Sunday morning, with snow forecast and falling in Oklahoma, Rick Smith, Warning Coordination Meteorologist at NWS Norman, put this graphic on his personal Twitter account. I thought it is a very good graphic describing what has to happen for snow to occur.
Ever since I was young, living in SC, we were always puzzled by what would bring snow. I like the graphic because if actually tells you the temperatures needed at certain levels for snow, sleet, or freezing rain to occur. Growing up, it seemed that sleet was always what we would get–but freezing rain was what we feared most. With freezing rain, the power was at risk and the roads were icy and slick. Sleet was always disappointing, because it wasn’t snow–but many times it was the first step to becoming snow. Snow, we always would look for but only seeing it once or twice a year. For all winter weather events, bread and milk was always a requirement to purchase.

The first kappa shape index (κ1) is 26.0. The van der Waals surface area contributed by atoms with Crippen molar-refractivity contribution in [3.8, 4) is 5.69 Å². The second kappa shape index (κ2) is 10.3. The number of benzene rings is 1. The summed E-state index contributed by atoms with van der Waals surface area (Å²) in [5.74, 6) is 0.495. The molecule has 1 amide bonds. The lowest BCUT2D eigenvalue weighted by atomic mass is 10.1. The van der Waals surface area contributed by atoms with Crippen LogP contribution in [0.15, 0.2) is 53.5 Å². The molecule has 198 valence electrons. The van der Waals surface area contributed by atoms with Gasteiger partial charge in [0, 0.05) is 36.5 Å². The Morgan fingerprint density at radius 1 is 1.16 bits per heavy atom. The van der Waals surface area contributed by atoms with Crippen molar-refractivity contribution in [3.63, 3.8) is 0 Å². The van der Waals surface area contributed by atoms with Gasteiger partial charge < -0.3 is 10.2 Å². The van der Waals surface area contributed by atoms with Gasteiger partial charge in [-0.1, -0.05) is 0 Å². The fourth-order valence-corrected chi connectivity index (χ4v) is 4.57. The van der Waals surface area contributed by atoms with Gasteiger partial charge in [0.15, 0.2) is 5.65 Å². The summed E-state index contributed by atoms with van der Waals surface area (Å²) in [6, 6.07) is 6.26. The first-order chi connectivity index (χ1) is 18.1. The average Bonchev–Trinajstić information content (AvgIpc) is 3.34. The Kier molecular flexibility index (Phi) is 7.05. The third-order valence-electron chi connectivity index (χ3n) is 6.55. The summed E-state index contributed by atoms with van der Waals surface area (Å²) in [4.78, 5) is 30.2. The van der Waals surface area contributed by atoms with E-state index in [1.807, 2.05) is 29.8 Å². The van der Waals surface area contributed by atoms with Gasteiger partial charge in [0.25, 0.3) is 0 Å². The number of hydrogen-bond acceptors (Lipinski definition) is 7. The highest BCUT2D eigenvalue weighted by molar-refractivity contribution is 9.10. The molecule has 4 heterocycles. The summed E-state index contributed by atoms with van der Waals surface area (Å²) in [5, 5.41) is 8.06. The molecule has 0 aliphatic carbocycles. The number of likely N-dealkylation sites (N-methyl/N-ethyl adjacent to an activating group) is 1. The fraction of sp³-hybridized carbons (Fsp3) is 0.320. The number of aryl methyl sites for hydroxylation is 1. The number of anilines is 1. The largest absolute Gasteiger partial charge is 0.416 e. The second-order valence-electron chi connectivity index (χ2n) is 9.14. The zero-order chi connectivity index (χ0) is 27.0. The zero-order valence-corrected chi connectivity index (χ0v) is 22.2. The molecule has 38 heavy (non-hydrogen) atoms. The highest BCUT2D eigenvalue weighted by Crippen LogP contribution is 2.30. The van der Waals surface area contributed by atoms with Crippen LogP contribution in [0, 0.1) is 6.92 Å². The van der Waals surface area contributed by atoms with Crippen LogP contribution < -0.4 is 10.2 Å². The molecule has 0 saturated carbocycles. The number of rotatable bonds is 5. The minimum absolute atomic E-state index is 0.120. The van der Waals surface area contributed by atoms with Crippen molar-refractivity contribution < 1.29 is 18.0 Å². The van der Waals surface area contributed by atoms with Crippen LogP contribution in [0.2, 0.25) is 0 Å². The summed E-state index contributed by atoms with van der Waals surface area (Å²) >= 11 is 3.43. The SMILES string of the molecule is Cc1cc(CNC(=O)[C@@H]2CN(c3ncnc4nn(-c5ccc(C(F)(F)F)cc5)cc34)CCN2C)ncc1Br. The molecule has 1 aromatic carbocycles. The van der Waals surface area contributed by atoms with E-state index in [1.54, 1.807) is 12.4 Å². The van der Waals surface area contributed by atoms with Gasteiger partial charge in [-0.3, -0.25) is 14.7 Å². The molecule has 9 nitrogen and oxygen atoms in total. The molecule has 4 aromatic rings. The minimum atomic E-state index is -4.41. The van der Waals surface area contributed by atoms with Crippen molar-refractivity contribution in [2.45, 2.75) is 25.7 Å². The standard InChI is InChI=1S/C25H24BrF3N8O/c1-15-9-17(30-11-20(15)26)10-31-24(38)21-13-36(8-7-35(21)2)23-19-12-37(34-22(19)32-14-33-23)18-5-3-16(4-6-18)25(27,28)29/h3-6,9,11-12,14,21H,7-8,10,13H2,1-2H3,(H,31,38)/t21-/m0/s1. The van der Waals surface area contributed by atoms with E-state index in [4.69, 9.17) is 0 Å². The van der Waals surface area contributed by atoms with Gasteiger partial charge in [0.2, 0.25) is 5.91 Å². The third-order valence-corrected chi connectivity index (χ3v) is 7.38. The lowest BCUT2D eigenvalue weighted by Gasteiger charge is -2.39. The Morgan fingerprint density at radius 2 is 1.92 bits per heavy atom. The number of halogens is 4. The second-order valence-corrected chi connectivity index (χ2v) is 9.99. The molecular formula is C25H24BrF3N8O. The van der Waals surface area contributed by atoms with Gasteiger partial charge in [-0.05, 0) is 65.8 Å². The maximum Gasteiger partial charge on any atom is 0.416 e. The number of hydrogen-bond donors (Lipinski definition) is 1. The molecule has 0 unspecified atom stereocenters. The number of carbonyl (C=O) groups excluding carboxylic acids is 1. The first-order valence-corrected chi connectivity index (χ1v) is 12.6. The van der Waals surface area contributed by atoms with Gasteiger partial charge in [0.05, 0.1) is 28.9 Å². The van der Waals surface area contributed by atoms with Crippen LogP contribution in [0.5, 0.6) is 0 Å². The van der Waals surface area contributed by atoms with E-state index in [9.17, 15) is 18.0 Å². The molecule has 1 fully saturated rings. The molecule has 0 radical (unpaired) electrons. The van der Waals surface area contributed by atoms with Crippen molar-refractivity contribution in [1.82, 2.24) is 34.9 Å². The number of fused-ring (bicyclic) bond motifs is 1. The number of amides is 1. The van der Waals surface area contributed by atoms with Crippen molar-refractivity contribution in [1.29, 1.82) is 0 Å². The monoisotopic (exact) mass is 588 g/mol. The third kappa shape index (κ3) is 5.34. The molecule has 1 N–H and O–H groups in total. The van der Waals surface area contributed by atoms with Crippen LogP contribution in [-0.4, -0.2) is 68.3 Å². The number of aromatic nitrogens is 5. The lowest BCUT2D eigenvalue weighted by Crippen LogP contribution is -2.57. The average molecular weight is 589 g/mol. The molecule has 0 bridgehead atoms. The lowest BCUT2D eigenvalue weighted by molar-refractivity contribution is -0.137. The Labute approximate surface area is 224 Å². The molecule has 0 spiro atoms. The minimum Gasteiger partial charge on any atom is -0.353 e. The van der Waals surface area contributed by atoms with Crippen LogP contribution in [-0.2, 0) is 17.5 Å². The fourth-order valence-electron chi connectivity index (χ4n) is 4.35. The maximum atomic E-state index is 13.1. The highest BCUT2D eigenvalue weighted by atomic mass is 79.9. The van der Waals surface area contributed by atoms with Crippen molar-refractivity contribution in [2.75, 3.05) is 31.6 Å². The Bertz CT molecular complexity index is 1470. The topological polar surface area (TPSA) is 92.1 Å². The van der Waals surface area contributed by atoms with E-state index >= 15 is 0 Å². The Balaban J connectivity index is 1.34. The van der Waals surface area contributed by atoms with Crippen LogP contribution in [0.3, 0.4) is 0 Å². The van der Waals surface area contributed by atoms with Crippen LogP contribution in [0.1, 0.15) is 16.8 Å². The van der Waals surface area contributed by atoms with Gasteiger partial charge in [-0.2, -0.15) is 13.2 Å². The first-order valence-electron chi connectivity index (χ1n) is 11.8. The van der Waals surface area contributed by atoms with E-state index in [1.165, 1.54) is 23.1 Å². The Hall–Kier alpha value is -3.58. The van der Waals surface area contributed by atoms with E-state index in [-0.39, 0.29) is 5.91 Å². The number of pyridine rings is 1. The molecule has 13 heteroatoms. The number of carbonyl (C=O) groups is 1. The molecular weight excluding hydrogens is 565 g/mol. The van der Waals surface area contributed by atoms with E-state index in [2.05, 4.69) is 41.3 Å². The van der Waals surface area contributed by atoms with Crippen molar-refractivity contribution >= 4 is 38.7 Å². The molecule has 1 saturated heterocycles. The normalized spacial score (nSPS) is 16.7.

In all seriousness, winter weather can be a very dangerous situation–from traveling to staying in your home.
It would be helpful for each of us to review the winter weather tips before the winter starts–or days like today when we are reminded that winter is here.
A more detailed explanation of winter weather precipitation can be found at the National Weather Service site.